We should work out what we want from tax before we decide on how to raise it
“Isn’t this where we should start any discussion of tax ‘reform’; in the real world, asking why we levy taxes in the first place and what we want to buy with them, rather than with a meandering, directionless series of thoughts via 24-hour news grabs?” asked the Guardian’s Lenore Taylor on Friday.
Taylor was referring to the impact of federal funding cuts on state health and education services, which Victoria says will cost it the equivalent of two hospital operating budgets or 10,000 elective surgeries per year. She pointed out that elements in government and the media tend to consider our economic structure in a decontextualised way, focusing on bean-counting and buck-passing rather than what kind of society we ought to build for ourselves and our fellow citizens.
Conservative commentator Mark Fletcher made a similar point in 2013:
Should the amount allocated under the Australian Research Council Amendment Bill 2013 have been higher? For what purpose? What policy outcomes do you want? Is using the ARC the right vehicle for distributing funds? Nope. None of that. There’s only one thing you need to know: the policy is that the amount of money is going to be X.
This approach circumscribes reflective conversations about the point of the state and the outcomes we want it to achieve, and shifts the focus from positive social goals to an endless series of snipes revolving around individuals’ and organisations’ back pockets. It solidifies the concept of the tax burden and encourages people to identify themselves as taxpayers, ensuring that the ball on which we keep our eye is how much those clowns down in Canberra are fleecing from our pay packets. Treasurer Scott Morrison gave a talented performance of this artform last week when he referred to income tax as the “silent tax”,
apparently having become deafened to the steady beat of bracket-creep-bracket-creep-bracket-creep that accompanies every mention of our progressive framework.
The reason why we all contribute is left a dangling referent, as is the reality that tax revenue builds the very economic institutions that allow (some of) us to go out and make money in the first place.
The Australian’s Judith Sloan, reporting live from Taxpayer Land this morning, voices the sort of complaint we can all look forward to hearing more of in months to come if the Turnbull government pursues any kind of economic reform agenda:
When bureaucrats, academics and representatives of welfare organisations talk about a tax being made fit for purpose, their intention is almost always the same: to increase the tax burden on high-income earners and those with accumulated wealth.
Here, Sloan confuses means with ends. I have never heard anyone, whether bureaucrat, academic or welfare advocate, argue for tax increases on the wealthy as a worthy goal in itself. The tax office does not have a toilet block out the back that it uses to flush our hard-earned straight down the dunny. In the case of welfare organisations, their intention is written on the tin: to increase welfare. If they could do that without having to engage in constant public tussles over their meagre funding, I imagine they would jump at the chance.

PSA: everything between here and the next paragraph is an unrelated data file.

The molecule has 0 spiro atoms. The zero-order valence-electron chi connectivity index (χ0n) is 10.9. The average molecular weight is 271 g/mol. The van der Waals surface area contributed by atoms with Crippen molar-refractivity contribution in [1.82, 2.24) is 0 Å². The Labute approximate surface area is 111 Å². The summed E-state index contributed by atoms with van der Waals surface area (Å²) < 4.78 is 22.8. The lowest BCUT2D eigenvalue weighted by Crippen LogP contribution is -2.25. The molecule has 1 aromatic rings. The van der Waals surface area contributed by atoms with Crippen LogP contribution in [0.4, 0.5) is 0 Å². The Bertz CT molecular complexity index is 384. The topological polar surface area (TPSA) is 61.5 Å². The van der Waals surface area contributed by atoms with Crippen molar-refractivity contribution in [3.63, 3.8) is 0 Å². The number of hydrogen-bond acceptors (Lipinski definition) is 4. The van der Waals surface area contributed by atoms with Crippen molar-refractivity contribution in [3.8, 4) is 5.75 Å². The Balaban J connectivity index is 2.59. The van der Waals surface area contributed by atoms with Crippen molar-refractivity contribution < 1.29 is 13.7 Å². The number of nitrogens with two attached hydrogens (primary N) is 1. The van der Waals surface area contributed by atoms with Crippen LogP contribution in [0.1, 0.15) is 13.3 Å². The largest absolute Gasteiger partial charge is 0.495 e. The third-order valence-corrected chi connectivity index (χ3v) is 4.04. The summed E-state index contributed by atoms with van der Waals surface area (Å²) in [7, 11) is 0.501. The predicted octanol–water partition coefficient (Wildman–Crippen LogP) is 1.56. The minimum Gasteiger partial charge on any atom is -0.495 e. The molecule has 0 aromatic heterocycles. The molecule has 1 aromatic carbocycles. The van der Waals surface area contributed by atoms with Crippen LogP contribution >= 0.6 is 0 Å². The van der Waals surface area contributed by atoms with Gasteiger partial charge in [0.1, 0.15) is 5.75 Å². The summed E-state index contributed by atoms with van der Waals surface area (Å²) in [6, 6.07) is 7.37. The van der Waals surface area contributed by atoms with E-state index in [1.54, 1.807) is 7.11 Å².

Sloan’s own preferred end is apparently to support upward wealth redistribution by maintaining our regressive superannuation tax concession structure:
[The] fit for purpose tax will always hit middle-income earners and those with some wealth. These are hardworking individuals who often have lived relatively frugal lives; many have the objective of leaving something to their children.
Rather than providing an argument for why “those with some wealth” should be permitted to pass it on to their offspring at the expense of providing concessional relief to low income earners, Sloan simply drops the phrase “hardworking individuals” and moves on. Later she reveals that her middle-income earners are people in the $80,000–$180,000 range, an odd categorisation given that an individual income of $180,000 placed you in the top 5% of income earners in 2012. She may have been taking her cues from the treasurer, who said the same thing recently despite the median pre-tax full-time work earnings being $57,400 in August 2011.
It’s not just Sloan et al. using this bereft style of analysis. Labor’s inability to articulate a coherent set of societal goals is one of the primary reasons for its institutional decay. Sloan realises an essential truth here that Labor does not: short-sighted emphasis on economic instrumentalism at the expense of articulating qualitative aims will always tend to compound existing advantage. It is a rigged mode of argument designed to insulate inequality and exploitation from moral judgement.
Progressive change requires a program that centres the things rationalist assessments seek to hide: the collective goods of co-operation in service of justice and fairness. The power of these concepts is not lost, even though for the most part they are deployed cynically in our political arena. The lengths to which some will go to avoid measuring their policy preferences against these demands is proof enough of that.
- Malcolm Turnbull insists that any increase to the GST will not harm the poor. Some Coalition backbenchers are not happy.
- Extra police were sent to Christmas Island to quell the riots.
- At a UN human rights forum, countries from Sweden to North Korea gave Australia some free advice on how to clean up its act.
- The TPP may leave Australia open to legal action by foreign companies.
- Labor has rejected government cuts to family payments, which means the Coalition will need cross-bench support in the senate to pass the legislation.
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